The Bridge Thrown Open

Ceremonies to Start Promptly At Announced Hour – Distinguished Visitors Arriving and On Their Way – Road Director Coming by Plane – Many Bands Will Head Delegations – Many Acceptances and Few Declines Because of Previous Engagement – Maysville Has Welcome for Every Person

All is ready!

This is Maysville’s greatest day and all is ready for the dedication of the splendid suspension bridge which will take place at the appointed hour of 10:30 a. m., the exercises opening with an invocation by Rev. Gabriel Banks, pastor of the First Christian Church.

The University of Kentucky Marching Band will play “The Beautiful Ohio,” and Miss Jane Young, of Morehead, will slash the white ribbon removing every barrier between the two great states of Ohio and Kentucky.

The unveiling of the tablet in memory of Simon Kenton, the great Indian fighter, who carried civilization to the neighbor state across the river after having siding in establishing it here.  The Daughters of America will direct these ceremonies and a number of addresses will be made.

Information was received last night that Judge W. T. Henderson will deliver the address at the unveiling exercises instead of Karl Price, of Kenton, Ohio, as announced.

The audience will then proceed to the Hardymon Warehouse where the program will be continued and concluded.  The official program was published in yesterday’s Daily Independent and will be distributed on the streets of the city so that every visitor may have thorough information.

It must be noted, however, that Governor-elect Ruby Laffoon, of Madisonville, Ky., will not be able to attend the dedication.  Yesterday afternoon a message was received by James N. Kehoe, general chairman of arrangements, that it would be impossible for the new Chief Executive to be present as he has not been in the best of health the past several days.  He regrets that he cannot attend what he considers a most auspicious occasion that will mark the future progress of this locality.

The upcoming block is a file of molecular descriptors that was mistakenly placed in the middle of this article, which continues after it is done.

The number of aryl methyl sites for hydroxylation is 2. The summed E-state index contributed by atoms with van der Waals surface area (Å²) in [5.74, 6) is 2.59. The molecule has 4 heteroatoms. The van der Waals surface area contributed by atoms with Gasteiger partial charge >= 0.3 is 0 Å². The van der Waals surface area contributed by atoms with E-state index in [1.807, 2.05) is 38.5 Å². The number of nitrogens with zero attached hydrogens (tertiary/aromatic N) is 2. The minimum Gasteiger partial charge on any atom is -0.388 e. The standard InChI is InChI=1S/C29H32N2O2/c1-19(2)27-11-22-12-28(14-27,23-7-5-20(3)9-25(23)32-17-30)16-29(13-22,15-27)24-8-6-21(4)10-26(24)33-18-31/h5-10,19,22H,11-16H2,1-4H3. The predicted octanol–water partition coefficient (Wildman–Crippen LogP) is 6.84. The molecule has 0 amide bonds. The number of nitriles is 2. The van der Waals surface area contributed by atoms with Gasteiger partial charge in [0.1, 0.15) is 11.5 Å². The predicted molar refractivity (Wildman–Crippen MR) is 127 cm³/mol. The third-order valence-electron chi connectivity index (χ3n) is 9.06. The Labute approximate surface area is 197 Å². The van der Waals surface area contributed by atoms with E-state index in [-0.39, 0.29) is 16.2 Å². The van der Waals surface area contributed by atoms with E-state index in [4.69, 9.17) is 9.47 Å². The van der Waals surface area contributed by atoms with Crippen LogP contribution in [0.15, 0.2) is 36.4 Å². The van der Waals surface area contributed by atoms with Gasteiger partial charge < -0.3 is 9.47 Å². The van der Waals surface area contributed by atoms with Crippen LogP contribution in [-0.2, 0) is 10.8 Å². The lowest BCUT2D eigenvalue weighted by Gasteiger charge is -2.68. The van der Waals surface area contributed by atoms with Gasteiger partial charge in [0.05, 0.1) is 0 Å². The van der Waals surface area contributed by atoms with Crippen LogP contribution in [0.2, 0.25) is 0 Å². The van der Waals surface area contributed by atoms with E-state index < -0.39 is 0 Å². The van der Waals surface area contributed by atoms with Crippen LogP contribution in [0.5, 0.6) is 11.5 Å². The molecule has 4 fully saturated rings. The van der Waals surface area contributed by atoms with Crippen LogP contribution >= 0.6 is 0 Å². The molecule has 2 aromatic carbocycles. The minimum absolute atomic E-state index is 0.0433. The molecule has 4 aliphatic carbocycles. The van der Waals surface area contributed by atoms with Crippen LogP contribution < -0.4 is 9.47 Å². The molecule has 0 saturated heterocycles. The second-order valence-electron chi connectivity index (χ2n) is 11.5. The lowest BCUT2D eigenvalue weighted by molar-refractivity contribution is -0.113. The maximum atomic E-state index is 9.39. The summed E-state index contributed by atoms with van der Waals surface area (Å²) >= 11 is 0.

It was also announced yesterday that Mr. O. W. Merrell, Director of Highways of Ohio, will attend coming from Columbus to Aberdeen by airplane.  He will arrive at the Aberdeen Airport about 10 o’clock and arrangements have been made to meet the gentleman with an automobile and convey him to this city.  In all probability other gentlemen will arrive by plane and accommodations will also be provided them to this city.

Secretary Peterson is in receipt of approximately ninety acceptances of prominent officials and newspapermen of both Ohio and Kentucky who state that they will be present and participate in the dedicatory proceedings.  About thirty express regrets; because of previous engagements they can not attend.  Among those who sent their regrets are President Hoover; Mr. Samuel Insul, Chicago utility magnate; Col. Oscar Barrett; Major Fred W. Herman; Mayor Wilson, of Cincinnati; and others. Col. Barrett and Major Herman are attending a river meeting in St. Louis, and are on the program there.  Both regret that the dates conflicted.

The letters from all the gentlemen congratulate Maysville on the opening of the span which will prove such an important traffic link.  Col. Barrett, especially, desired to be present as he is a Mason County taxpayer and assisted in straightening out matters so the bridge could be built and properly located.

Messages continue to be received that a very large number of people are to visit the city today.  Fleming county folks are coming headed by a drum corps and a band.  More than 400 automobiles have been signed up for the parade.  Citizens of Mt. Sterling, Winchester, Paris, Carlisle, Lexington and other points will be early on their way.  The same good news comes from Ohio.  Towns and cities on Zane’s Trace between Aberdeen and Zanesville are each to have large delegations while a communication from Cincinnati and other down-the-river towns brings some gladsome information that “the folks are coming.”

The first arrival was a man from the distant mountains.  His method of transportation was a poor white mule drawing a dilapidated covered wagon while at the rear a stovepipe protruded indicating that he brought his makings along.  He informed a reporter that he had been making plans for a couple of years to attend the dedication of the bridge at Maysville and faith he is here.  Thus it may be seen that interest in the structure is far reaching.

 Other distinguished visitors arrived yesterday to be early on hand for the exercise.


From the Maysville’s Daily Independent, November 25, 1931